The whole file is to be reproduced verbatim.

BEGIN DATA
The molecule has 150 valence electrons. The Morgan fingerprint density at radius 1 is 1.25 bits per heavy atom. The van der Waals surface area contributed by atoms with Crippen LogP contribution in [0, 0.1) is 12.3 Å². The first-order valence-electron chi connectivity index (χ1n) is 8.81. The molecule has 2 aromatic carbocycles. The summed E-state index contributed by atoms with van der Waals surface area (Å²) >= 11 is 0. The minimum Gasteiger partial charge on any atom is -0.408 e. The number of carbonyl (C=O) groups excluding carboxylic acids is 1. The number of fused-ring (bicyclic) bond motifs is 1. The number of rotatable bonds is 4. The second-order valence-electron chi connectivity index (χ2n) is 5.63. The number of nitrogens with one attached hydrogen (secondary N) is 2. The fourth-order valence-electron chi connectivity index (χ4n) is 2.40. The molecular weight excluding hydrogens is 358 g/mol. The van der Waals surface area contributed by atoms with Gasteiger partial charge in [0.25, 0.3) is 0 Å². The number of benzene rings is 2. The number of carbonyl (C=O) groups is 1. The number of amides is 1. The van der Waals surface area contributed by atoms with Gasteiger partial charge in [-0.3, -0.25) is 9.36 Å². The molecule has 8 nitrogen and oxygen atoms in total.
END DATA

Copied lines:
The molecule has 150 valence electrons. The Morgan fingerprint density at radius 1 is 1.25 bits per heavy atom. The van der Waals surface area contributed by atoms with Crippen LogP contribution in [0, 0.1) is 12.3 Å². The first-order valence-electron chi connectivity index (χ1n) is 8.81. The molecule has 2 aromatic carbocycles. The summed E-state index contributed by atoms with van der Waals surface area (Å²) >= 11 is 0. The minimum Gasteiger partial charge on any atom is -0.408 e. The number of carbonyl (C=O) groups excluding carboxylic acids is 1. The number of fused-ring (bicyclic) bond motifs is 1. The number of rotatable bonds is 4. The second-order valence-electron chi connectivity index (χ2n) is 5.63. The number of nitrogens with one attached hydrogen (secondary N) is 2. The fourth-order valence-electron chi connectivity index (χ4n) is 2.40. The molecular weight excluding hydrogens is 358 g/mol. The van der Waals surface area contributed by atoms with Gasteiger partial charge in [0.25, 0.3) is 0 Å². The number of benzene rings is 2. The number of carbonyl (C=O) groups is 1. The number of amides is 1. The van der Waals surface area contributed by atoms with Gasteiger partial charge in [-0.3, -0.25) is 9.36 Å². The molecule has 8 nitrogen and oxygen atoms in total.